Mr Milosevic's decision to confront the Bosnian Serb leadership with an ultimatum, and then close the border along the River Drina through which the breakaway republic is supplied, is the most calculated gamble of his political career. The apparent risks of his strategy were underlined at his tense final meeting in Belgrade less than a fortnight ago with the Bosnian Serb leaders. According to diplomatic sources, when Mr Milosevic threatened to close the border, General Ratko Mladic, the officer commanding the Bosnian Serb army, retorted by saying he would lead his troops across the Drina to retake the border, thus raising the spectre of civil war in Serbia itself.
Mr Milosevic is said to have remained silent, apparently nonplussed. The Bosnian Serbs' decision on Friday to provoke air strikes by Nato forces has prompted speculation that they may be seeking to turn public opinion in Serbia itself against Mr Milosevic's tough stand.
Mr Milosevic was rebuffed last year by the Bosnian Serbs when he urged them to accept the Vance-Owen plan - and also then briefly closed the border, only to back down ignominiously. But this time he appears to have prepared the ground much more thoroughly.
Mr Milosevic clearly now believes he has the upper hand in his dealings with the Bosnian Serb leadership. Extreme nationalists in Serbia, such as the volatile self-proclaimed Chetnik leader Vojislav Seselj, immediately denounced Mr Milosevic's move. Mining the rich seam of Serbian political invective, Mr Seselj called on the Serbian President to resign and accused him of 'drinking three to four bottles of whisky a day' and talking to no one except his wife, Mira Markovic.
Mr Seselj's rage is understandable. It is scarcely more than two years ago that he was working hand in hand with Mr Milosevic to feed the nationalist flames that led to the war - during the election that conferred on the Serbian President what democratic legitimacy he has.
But diplomats who have met Mr Milosevic over the past fortnight have found him not only cold sober but confident and determined to face down the Bosnian Serb leadership. The Serbian police are widely believed to be compiling a dossier on claims of war profiteering and corruption against Radovan Karadzic and his colleagues which, significantly, have started to surface over the past few weeks in the pro- Milosevic press. The most spectacular allegation is that Mr Karadzic, a noted casino gambler, and Momcilo Krajisnik, the powerful speaker of the Bosnian Serb parliament, stashed away in private bank accounts up to pounds 6m from the sale of new cars requisitioned from the VW plant in Sarajevo.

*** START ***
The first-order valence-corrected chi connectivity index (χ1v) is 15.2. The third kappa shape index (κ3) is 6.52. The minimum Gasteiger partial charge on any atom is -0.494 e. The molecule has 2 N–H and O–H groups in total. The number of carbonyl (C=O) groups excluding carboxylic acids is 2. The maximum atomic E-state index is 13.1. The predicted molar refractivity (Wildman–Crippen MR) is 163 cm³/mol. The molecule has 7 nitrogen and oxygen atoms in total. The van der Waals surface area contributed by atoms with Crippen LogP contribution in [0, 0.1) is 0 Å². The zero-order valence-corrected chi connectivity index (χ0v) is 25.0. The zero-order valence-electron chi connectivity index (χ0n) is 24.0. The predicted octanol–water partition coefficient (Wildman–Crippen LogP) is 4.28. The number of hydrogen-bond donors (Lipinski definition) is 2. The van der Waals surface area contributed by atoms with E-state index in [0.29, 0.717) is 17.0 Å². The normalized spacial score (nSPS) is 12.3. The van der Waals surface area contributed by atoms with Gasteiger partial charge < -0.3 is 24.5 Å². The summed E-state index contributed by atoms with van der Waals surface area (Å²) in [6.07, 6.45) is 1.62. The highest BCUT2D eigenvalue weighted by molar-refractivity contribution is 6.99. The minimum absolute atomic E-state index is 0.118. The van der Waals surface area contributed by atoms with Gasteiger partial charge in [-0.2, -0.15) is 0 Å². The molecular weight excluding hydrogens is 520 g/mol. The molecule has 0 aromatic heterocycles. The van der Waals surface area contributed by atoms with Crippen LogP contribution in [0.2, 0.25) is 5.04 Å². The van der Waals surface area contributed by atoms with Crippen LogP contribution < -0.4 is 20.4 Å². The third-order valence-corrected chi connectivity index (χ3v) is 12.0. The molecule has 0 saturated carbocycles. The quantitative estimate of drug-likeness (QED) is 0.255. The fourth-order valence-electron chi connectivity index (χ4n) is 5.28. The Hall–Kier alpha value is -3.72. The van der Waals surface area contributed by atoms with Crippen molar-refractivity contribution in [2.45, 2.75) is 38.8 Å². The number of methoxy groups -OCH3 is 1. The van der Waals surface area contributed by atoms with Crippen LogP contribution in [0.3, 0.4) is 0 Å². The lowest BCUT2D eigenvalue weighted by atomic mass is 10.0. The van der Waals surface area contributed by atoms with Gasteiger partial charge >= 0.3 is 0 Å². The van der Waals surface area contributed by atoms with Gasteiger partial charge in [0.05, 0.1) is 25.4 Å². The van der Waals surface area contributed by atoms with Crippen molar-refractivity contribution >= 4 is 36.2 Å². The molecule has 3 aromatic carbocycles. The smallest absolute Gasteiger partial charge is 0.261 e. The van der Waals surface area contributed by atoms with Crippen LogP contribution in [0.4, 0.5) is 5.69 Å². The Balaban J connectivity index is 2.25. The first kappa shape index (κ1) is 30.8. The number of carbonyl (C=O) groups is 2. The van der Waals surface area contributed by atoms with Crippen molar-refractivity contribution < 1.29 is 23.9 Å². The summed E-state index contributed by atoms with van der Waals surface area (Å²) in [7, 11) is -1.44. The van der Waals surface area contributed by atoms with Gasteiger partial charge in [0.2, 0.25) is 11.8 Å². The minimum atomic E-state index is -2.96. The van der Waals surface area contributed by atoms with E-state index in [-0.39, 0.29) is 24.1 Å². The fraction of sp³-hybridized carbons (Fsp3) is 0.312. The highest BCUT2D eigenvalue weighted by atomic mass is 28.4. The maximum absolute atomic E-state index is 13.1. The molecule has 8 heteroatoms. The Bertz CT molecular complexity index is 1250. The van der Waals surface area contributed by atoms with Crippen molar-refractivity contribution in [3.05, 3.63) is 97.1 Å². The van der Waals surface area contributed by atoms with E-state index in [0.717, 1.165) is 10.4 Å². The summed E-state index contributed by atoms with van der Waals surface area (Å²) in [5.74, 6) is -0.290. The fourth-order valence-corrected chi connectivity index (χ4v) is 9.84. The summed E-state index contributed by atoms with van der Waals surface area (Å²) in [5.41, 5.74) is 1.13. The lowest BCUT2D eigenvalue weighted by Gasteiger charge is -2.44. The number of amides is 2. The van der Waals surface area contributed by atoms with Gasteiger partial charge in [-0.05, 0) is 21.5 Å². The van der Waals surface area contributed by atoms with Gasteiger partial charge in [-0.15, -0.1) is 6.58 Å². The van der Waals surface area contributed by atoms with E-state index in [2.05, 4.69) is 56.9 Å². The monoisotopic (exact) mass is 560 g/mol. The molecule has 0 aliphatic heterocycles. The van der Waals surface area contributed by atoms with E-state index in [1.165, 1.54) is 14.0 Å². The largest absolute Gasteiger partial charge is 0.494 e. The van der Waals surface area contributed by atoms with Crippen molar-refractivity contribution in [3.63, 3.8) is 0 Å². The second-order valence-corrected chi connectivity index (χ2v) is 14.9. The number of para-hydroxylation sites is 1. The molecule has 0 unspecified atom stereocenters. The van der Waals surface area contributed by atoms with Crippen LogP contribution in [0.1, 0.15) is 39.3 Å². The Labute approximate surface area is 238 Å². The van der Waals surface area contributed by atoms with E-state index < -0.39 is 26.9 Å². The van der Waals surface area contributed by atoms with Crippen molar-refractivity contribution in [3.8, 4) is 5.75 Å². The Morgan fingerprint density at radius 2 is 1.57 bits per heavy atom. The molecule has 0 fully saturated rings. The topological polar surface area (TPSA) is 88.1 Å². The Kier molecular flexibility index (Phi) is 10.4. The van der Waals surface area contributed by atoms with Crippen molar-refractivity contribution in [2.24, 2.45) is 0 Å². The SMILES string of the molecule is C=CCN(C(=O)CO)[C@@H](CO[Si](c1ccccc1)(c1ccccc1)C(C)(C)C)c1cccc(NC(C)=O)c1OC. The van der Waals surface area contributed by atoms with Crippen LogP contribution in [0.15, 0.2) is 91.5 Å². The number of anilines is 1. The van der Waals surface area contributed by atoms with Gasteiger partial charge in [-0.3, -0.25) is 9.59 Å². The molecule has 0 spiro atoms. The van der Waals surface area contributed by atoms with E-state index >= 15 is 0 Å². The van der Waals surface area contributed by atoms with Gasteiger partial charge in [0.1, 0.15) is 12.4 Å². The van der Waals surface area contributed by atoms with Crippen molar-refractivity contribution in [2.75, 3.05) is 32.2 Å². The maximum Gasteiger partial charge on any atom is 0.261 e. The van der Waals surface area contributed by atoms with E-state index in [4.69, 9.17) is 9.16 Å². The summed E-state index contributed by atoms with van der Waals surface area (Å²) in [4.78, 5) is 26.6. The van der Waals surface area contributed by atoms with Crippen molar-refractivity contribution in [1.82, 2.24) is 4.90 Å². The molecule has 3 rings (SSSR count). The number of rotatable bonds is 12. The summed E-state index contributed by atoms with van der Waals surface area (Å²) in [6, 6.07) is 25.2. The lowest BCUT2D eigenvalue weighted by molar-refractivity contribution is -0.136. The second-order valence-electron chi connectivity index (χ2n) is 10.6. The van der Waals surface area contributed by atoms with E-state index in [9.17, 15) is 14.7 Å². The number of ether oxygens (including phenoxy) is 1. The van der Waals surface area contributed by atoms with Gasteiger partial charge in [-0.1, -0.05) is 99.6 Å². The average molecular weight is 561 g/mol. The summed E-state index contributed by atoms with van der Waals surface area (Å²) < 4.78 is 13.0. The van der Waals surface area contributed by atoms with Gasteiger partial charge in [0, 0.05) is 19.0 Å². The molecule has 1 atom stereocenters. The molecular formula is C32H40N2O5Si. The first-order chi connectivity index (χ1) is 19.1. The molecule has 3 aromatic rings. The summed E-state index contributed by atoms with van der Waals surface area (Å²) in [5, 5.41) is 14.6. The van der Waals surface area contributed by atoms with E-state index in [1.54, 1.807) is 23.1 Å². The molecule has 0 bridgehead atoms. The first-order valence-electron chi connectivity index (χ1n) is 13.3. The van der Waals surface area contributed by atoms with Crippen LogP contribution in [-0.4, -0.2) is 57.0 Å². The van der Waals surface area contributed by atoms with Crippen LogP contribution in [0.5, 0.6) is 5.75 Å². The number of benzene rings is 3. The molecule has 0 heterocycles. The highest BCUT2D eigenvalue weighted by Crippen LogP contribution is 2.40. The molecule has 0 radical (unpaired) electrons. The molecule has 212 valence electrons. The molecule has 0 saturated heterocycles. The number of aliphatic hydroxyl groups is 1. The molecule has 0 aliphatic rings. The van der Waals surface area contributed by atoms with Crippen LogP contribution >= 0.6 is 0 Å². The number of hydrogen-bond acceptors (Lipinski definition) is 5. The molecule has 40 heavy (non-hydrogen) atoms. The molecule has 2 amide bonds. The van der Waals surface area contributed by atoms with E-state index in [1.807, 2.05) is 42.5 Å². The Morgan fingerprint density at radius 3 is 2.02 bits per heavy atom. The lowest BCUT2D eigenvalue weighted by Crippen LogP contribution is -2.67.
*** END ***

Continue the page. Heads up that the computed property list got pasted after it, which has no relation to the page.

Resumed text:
There remains the question of why Mr Milosevic chose to act so decisively now. There was a steady build-up of diplomatic pressure on the Serbian President to persuade him first that the five-nation contact group - US, Russia, Germany, France and Britain - were serious about enforcing a virtual economic and political blockade of Serbia if he did nothing, and secondly that Washington saw itself under irresistible pressure to escalate miltary action against the Bosnian Serbs.
This took the form not only of a highly publicised visit to Belgrade by Andrei Kozyrev, the Russian Foreign Minister, and Vitaly Churkin, Moscow's roving envoy, but also a more discreet British government mission 10 days ago which included David Manning, the UK contact group representative.
Second, there have been real fears within the Serbian political leadership about the effect of existing economic sanctions. Dragoslav Abramovic, Belgrade's central bank chief, is reported to have warned a group of financiers privately that the Serbian economy could virtually collapse within three weeks unless sanctions were eased.
Finally, Mr Milosevic may simply have judged that this was the best opportunity to confront the constant threat to his own authority posed by the Bosnian Serb leadership.